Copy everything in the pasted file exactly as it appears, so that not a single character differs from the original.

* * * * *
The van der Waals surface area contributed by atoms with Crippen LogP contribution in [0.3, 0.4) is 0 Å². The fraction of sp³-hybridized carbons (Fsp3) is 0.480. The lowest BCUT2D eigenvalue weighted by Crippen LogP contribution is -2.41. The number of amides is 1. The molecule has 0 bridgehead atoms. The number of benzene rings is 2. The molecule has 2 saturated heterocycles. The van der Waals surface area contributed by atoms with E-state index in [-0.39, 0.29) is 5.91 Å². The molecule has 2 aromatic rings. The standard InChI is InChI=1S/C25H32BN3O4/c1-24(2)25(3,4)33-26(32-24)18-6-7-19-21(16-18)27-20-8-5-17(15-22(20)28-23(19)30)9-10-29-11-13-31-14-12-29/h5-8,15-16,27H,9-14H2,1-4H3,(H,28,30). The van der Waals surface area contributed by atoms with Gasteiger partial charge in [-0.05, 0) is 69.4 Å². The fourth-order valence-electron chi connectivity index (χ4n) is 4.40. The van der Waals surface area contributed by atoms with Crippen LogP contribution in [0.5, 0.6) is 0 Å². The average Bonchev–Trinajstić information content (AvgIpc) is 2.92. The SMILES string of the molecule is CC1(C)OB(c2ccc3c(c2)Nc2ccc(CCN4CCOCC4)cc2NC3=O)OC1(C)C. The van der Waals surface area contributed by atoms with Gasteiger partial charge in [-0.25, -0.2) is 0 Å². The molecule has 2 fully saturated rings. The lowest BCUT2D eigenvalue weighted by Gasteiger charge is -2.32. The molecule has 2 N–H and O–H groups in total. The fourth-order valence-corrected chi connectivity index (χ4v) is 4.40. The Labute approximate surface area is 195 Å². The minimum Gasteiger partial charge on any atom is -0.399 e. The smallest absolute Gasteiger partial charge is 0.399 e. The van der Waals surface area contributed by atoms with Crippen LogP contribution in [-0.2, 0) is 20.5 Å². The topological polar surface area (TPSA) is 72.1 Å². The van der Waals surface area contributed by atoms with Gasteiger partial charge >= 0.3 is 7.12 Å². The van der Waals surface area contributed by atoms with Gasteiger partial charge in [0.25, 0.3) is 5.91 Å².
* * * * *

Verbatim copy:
The van der Waals surface area contributed by atoms with Crippen LogP contribution in [0.3, 0.4) is 0 Å². The fraction of sp³-hybridized carbons (Fsp3) is 0.480. The lowest BCUT2D eigenvalue weighted by Crippen LogP contribution is -2.41. The number of amides is 1. The molecule has 0 bridgehead atoms. The number of benzene rings is 2. The molecule has 2 saturated heterocycles. The van der Waals surface area contributed by atoms with E-state index in [-0.39, 0.29) is 5.91 Å². The molecule has 2 aromatic rings. The standard InChI is InChI=1S/C25H32BN3O4/c1-24(2)25(3,4)33-26(32-24)18-6-7-19-21(16-18)27-20-8-5-17(15-22(20)28-23(19)30)9-10-29-11-13-31-14-12-29/h5-8,15-16,27H,9-14H2,1-4H3,(H,28,30). The van der Waals surface area contributed by atoms with Gasteiger partial charge in [-0.05, 0) is 69.4 Å². The fourth-order valence-electron chi connectivity index (χ4n) is 4.40. The van der Waals surface area contributed by atoms with Crippen LogP contribution in [0.5, 0.6) is 0 Å². The average Bonchev–Trinajstić information content (AvgIpc) is 2.92. The SMILES string of the molecule is CC1(C)OB(c2ccc3c(c2)Nc2ccc(CCN4CCOCC4)cc2NC3=O)OC1(C)C. The van der Waals surface area contributed by atoms with Gasteiger partial charge in [-0.25, -0.2) is 0 Å². The molecule has 2 fully saturated rings. The lowest BCUT2D eigenvalue weighted by Gasteiger charge is -2.32. The molecule has 2 N–H and O–H groups in total. The fourth-order valence-corrected chi connectivity index (χ4v) is 4.40. The Labute approximate surface area is 195 Å². The minimum Gasteiger partial charge on any atom is -0.399 e. The smallest absolute Gasteiger partial charge is 0.399 e. The van der Waals surface area contributed by atoms with Crippen LogP contribution in [-0.2, 0) is 20.5 Å². The topological polar surface area (TPSA) is 72.1 Å². The van der Waals surface area contributed by atoms with Gasteiger partial charge >= 0.3 is 7.12 Å². The van der Waals surface area contributed by atoms with Gasteiger partial charge in [0.25, 0.3) is 5.91 Å².